Rodriguez, J. M., Estrabou, C., Garcia, C., & Farias, G. (2010) High linear growth rate of the pendulous lichen Usnea angulata Ach. in Sierra Chaco Forest of Central Argentina. - Sydowia 63 (1): 105-112. The purpose of this study was to identify the growth rate of the pendulous lichen Usnea angulata in the Sierra Chaco forest using transplanted and non transplanted thalli of different initial sizes. Fifty trees with U. angulata thalli were selected in a protected forest in central Argentina. On each thallus, we selected the two longest branches (BSL and BL) and we cut fragments of 10 cm and 5 cm (FL and FSL) and attached them to the side. In addition, we randomly selected 96 thalli of U. angulata from the surrounding environment and we cut a fragment of 10 cm (FT). The fragments were attached to four different trees, and located in the same area. The linear growth of cut branches and fragments were measured for three years at intervals of six months. On average, the growth of U. angulata was 23.5 mm per year. The FT growth rate was significantly higher. In comparison with previous studies, the growth rate found is high. More studies are needed to determine the effect of the transplant method and the initial size of thalli at growth.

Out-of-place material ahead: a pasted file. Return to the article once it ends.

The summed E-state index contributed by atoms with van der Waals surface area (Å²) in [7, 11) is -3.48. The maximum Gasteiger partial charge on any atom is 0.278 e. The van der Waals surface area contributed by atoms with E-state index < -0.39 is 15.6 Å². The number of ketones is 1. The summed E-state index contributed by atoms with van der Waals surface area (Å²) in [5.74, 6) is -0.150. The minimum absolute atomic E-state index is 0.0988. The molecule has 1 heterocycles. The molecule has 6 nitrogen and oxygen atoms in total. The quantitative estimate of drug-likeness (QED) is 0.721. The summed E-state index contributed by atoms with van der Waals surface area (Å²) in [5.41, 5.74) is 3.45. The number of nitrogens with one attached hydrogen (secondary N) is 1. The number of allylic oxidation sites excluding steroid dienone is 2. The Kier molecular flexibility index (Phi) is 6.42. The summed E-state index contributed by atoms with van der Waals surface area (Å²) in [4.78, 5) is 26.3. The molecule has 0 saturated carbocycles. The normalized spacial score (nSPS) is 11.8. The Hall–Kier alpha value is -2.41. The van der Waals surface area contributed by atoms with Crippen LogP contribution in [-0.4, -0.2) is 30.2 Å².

Butin, H. (1993). Morphological adaptation and spore pleomorphism in the form-complex Dichomera-Camarosporium and Fusicoccum-Dothiorella. -Sydowia 45(2): 161-166. Affinities between morphologically different form-taxa of some Deuteromyee-tes were demonstrated with the aid of cultural experiments. The conidiomata of Camarosporium oreades and Dichomera saubinetii differed only in the presence or absence of a pseudoparenchymatous stroma. This was similarly the only difference between Dothiorella cf. aesculi and Fusicoccum cf. aesculi. All the form-taxa examined were able to produce two different types of spores, together with interme-diate forms. The existence of more than one distinct morphological state with-in a single fungal species is a well known phenomenon, and there are many species in which the development of one state or another is known to be influenced by environmental factors. In particular, the nature of the growth substrate can be of paramount importance for morphological features (v. Arx, 1981; Butin, 1981; Klebahn, 1918; Sutton, 1980). The present study was undertaken to confirm observations of the close association in nature of certain form-species of oak-inhabiting fungi, for which initial indications exist that they might represent modified stages of a single biological species. The taxa concerned belong to the Dichomera-Camarosporium form-complex and the Fusi-coccum-Dothiorella form-complex.